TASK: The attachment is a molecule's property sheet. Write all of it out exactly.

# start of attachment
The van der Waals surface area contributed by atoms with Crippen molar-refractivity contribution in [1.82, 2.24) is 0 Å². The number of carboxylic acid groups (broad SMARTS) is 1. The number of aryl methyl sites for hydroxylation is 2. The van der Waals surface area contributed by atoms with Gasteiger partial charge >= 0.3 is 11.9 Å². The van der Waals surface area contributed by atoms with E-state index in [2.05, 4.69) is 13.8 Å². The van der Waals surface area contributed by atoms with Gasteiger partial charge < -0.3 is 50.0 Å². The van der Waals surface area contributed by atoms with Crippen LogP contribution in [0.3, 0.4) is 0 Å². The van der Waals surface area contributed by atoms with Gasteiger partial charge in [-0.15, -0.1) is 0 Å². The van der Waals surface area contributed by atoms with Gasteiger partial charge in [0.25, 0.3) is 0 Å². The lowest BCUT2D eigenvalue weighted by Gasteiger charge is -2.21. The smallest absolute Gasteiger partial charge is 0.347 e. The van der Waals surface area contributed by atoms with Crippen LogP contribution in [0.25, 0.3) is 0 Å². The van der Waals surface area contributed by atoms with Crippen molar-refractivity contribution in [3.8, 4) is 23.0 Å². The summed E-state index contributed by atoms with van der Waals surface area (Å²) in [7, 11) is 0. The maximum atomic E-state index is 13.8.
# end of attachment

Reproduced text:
The van der Waals surface area contributed by atoms with Crippen molar-refractivity contribution in [1.82, 2.24) is 0 Å². The number of carboxylic acid groups (broad SMARTS) is 1. The number of aryl methyl sites for hydroxylation is 2. The van der Waals surface area contributed by atoms with Gasteiger partial charge >= 0.3 is 11.9 Å². The van der Waals surface area contributed by atoms with E-state index in [2.05, 4.69) is 13.8 Å². The van der Waals surface area contributed by atoms with Gasteiger partial charge < -0.3 is 50.0 Å². The van der Waals surface area contributed by atoms with Crippen LogP contribution in [0.3, 0.4) is 0 Å². The van der Waals surface area contributed by atoms with Gasteiger partial charge in [-0.15, -0.1) is 0 Å². The van der Waals surface area contributed by atoms with Gasteiger partial charge in [0.25, 0.3) is 0 Å². The lowest BCUT2D eigenvalue weighted by Gasteiger charge is -2.21. The smallest absolute Gasteiger partial charge is 0.347 e. The van der Waals surface area contributed by atoms with Crippen LogP contribution in [0.25, 0.3) is 0 Å². The van der Waals surface area contributed by atoms with Crippen molar-refractivity contribution in [3.8, 4) is 23.0 Å². The summed E-state index contributed by atoms with van der Waals surface area (Å²) in [7, 11) is 0. The maximum atomic E-state index is 13.8.